This is not a beginner’s course, but it is the first in a 4-level series. This series is designed to lead up to college reading standards, to improve work opportunities, and to meet day-to-day reading needs. EASL 0165 is an extensive reading course. It is designed for the student who has learned some grammar and vocabulary and who can read simplified ESL material, but who has little experience reading in English without translation.
This course emphasizes reading for main ideas and using new vocabulary strategies. There are extensive reading assignments.
- To follow the ideas and information in readings
To determine meanings of unfamiliar words in course materials
- Follow written assignment instructions
- Use pre-reading techniques to prepare for a reading task
- Recognize topic, main ideas, key details
- Follow sequence of information and ideas
- Scan for specific information
- Identify and distinguish between facts and opinions
- Describe events and characters in short stories
- Comprehend simple graphs and tables accompanying reading materials
- Recognize the differences between supported and unsupported opinions
To find materials in the library
- Use an English-English dictionary
- Use prefixes to determine meanings and suffixes to identify grammatical uses
- Use simple context clues such as definitions, synonyms and punctuation
To use study skills
- Use both digital and print resources
- Take notes: mark and label text to make margin notes
- Explain visual text material
- Prepare for tests: T/F, completion, matching, multiple choice, and short answer
- Learn content from text/class materials
- To write short compositions from personal experience or readings, demonstrating sub skills such as:
- writing topic sentences
- developing unity
- creating coherence
- monitoring accuracy
- following formats
- Takes responsibility for the following:
Follows instructions, communicates with peers and instructors and asks for clarification
Shows an awareness of cultural differences and general features of their culture and the world
- attendance and punctuality
- class work and assignments
- participation and teamwork, collaboration in groups and decision-making
Methods of Instruction
Whole and small group instruction will be combined with individual assistance and student-directed learning. Students will receive assistance with reading difficulties that arise from lack of familiarity with the structure, lexicon and cultural content of the reading passages, and the instructor will facilitate, observe and evaluate students’ participation in classroom activities. Students will participate in the setting of goals by identifying their communicative and language development needs, and in the selection of learning activities. Students will discuss personal rights and social responsibilities in their area of study, intended occupations and personal life; this may depend on course materials used.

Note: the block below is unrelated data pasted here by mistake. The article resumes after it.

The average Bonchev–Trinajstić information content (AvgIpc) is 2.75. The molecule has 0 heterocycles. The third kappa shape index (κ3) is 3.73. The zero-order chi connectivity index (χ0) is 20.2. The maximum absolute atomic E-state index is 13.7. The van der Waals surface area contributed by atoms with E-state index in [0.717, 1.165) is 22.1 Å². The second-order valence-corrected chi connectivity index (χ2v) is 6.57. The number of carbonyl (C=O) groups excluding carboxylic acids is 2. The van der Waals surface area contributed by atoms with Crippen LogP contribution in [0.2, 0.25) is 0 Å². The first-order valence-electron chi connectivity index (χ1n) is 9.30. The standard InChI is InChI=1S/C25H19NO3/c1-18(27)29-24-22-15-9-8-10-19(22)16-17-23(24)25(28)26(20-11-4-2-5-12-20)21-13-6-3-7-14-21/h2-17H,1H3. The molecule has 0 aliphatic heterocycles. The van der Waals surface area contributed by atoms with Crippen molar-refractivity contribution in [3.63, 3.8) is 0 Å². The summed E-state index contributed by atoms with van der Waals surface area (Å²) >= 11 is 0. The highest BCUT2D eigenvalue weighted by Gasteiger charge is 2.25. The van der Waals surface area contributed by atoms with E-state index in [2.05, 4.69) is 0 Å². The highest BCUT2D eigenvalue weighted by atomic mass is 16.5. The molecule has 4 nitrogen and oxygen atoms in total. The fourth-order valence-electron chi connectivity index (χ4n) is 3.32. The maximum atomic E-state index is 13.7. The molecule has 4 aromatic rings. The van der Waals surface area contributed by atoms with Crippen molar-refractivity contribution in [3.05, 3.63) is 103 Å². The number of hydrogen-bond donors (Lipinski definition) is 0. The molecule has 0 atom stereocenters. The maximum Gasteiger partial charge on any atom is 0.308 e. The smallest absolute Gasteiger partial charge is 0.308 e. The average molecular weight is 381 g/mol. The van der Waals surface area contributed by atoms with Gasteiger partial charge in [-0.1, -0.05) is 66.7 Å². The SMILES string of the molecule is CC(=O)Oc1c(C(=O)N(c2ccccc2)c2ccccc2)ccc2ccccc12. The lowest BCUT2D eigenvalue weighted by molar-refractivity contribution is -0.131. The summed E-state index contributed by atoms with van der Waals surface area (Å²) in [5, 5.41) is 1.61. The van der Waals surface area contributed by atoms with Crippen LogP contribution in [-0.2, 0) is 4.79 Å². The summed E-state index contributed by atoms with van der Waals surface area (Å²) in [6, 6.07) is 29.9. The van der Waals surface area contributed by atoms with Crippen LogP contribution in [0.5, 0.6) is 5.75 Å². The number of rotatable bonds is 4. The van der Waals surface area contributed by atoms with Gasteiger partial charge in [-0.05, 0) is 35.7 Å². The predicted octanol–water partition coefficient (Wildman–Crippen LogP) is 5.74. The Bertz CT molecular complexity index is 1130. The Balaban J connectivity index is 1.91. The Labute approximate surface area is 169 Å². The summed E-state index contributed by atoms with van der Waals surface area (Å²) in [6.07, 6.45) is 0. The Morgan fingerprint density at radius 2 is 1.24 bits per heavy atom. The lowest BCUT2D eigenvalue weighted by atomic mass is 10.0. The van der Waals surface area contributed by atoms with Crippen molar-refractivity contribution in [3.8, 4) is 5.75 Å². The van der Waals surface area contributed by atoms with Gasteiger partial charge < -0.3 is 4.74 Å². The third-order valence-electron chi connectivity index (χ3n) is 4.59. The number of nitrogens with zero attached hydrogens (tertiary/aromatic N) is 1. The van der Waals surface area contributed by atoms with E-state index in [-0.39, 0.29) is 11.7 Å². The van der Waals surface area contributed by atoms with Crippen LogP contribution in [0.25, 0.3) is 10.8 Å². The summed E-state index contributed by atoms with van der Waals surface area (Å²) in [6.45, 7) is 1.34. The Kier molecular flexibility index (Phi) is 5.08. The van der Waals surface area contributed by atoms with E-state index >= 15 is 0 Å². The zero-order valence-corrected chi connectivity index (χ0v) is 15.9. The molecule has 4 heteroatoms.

Means of Assessment
- Complete assigned skill-development tasks
- Prepare reading reports on assigned articles
- Use common software to communicate and to complete simple information management tasks, ie: to word process at least one assignment, send e-mails, sign in to MyDouglas or write a resume
- Complete quizzes, both skill and content-based.
- Maintain a journal to self-monitor progress in skills, language use and learning strategies.
- In student-teacher conferences, identify their own strengths and weaknesses as communicators.
- Complete at least one self-assessment of learning strategies, progress and classroom skills to be discussed with the instructor.
This is a Mastery Graded Course.
Extend fluency and confidence in reading and writing for a range of personal, educational, and/or employment purposes.
- Read and understand short authentic material on relevant and practical topics to obtain and record information, learn about ideas and issues and expand vocabulary
- Use strategies to learn academic material
- Monitor and apply strategies to improve accuracy in grammar, sentence structure and word choice to a specified level of accuracy
- Participate effectively in a college classroom.
- Assess progress
Course Guidelines for previous years are viewable by selecting the version desired. If you took this course and do not see a listing for the starting semester/year of the course, consider the previous version as the applicable version.
Below shows how this course and its credits transfer within the BC transfer system.
A course is considered university-transferable (UT) if it transfers to at least one of the five research universities in British Columbia: University of British Columbia; University of British Columbia-Okanagan; Simon Fraser University; University of Victoria; and the University of Northern British Columbia.
For more information on transfer visit the BC Transfer Guide and BCCAT websites.
If your course prerequisites indicate that you need an assessment, please see our Assessment page for more information.